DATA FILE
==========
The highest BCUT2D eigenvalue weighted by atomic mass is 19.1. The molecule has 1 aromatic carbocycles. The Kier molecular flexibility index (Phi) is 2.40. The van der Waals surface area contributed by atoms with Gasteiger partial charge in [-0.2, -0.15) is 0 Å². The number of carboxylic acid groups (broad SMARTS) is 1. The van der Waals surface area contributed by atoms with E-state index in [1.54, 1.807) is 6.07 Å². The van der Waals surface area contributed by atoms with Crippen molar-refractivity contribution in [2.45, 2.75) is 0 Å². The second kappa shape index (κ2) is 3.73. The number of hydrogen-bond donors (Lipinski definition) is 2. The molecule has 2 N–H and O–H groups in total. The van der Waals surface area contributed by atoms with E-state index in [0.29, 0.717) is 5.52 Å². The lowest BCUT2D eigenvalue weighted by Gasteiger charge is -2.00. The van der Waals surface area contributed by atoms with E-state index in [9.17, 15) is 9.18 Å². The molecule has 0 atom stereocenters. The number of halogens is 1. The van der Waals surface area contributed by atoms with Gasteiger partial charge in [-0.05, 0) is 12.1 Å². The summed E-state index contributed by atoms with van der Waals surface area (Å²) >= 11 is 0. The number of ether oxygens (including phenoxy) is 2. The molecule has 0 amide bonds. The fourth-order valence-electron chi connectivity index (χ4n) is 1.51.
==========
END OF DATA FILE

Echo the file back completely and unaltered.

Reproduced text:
The highest BCUT2D eigenvalue weighted by atomic mass is 19.1. The molecule has 1 aromatic carbocycles. The Kier molecular flexibility index (Phi) is 2.40. The van der Waals surface area contributed by atoms with Gasteiger partial charge in [-0.2, -0.15) is 0 Å². The number of carboxylic acid groups (broad SMARTS) is 1. The van der Waals surface area contributed by atoms with E-state index in [1.54, 1.807) is 6.07 Å². The van der Waals surface area contributed by atoms with Crippen molar-refractivity contribution in [2.45, 2.75) is 0 Å². The second kappa shape index (κ2) is 3.73. The number of hydrogen-bond donors (Lipinski definition) is 2. The molecule has 2 N–H and O–H groups in total. The van der Waals surface area contributed by atoms with E-state index in [0.29, 0.717) is 5.52 Å². The lowest BCUT2D eigenvalue weighted by Gasteiger charge is -2.00. The van der Waals surface area contributed by atoms with E-state index in [9.17, 15) is 9.18 Å². The molecule has 0 atom stereocenters. The number of halogens is 1. The van der Waals surface area contributed by atoms with Gasteiger partial charge in [-0.05, 0) is 12.1 Å². The summed E-state index contributed by atoms with van der Waals surface area (Å²) >= 11 is 0. The number of ether oxygens (including phenoxy) is 2. The molecule has 0 amide bonds. The fourth-order valence-electron chi connectivity index (χ4n) is 1.51.